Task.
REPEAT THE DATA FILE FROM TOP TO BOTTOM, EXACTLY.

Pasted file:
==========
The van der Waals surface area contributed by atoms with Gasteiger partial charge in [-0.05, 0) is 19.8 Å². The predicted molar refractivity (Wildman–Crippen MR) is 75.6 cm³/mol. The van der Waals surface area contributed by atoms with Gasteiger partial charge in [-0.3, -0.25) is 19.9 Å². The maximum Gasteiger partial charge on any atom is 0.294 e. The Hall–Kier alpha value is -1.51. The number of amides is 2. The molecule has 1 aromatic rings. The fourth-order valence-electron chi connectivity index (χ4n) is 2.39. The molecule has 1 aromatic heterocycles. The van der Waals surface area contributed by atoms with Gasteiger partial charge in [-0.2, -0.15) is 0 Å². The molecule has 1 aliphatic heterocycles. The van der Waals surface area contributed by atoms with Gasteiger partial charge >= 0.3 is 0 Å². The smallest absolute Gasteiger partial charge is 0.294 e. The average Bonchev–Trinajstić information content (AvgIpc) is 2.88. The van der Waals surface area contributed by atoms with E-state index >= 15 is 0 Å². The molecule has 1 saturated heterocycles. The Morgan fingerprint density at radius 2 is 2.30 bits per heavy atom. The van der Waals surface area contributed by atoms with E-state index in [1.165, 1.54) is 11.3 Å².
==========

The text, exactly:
The van der Waals surface area contributed by atoms with Gasteiger partial charge in [-0.05, 0) is 19.8 Å². The predicted molar refractivity (Wildman–Crippen MR) is 75.6 cm³/mol. The van der Waals surface area contributed by atoms with Gasteiger partial charge in [-0.3, -0.25) is 19.9 Å². The maximum Gasteiger partial charge on any atom is 0.294 e. The Hall–Kier alpha value is -1.51. The number of amides is 2. The molecule has 1 aromatic rings. The fourth-order valence-electron chi connectivity index (χ4n) is 2.39. The molecule has 1 aromatic heterocycles. The van der Waals surface area contributed by atoms with Gasteiger partial charge in [-0.2, -0.15) is 0 Å². The molecule has 1 aliphatic heterocycles. The van der Waals surface area contributed by atoms with Gasteiger partial charge >= 0.3 is 0 Å². The smallest absolute Gasteiger partial charge is 0.294 e. The average Bonchev–Trinajstić information content (AvgIpc) is 2.88. The van der Waals surface area contributed by atoms with E-state index >= 15 is 0 Å². The molecule has 1 saturated heterocycles. The Morgan fingerprint density at radius 2 is 2.30 bits per heavy atom. The van der Waals surface area contributed by atoms with E-state index in [1.165, 1.54) is 11.3 Å².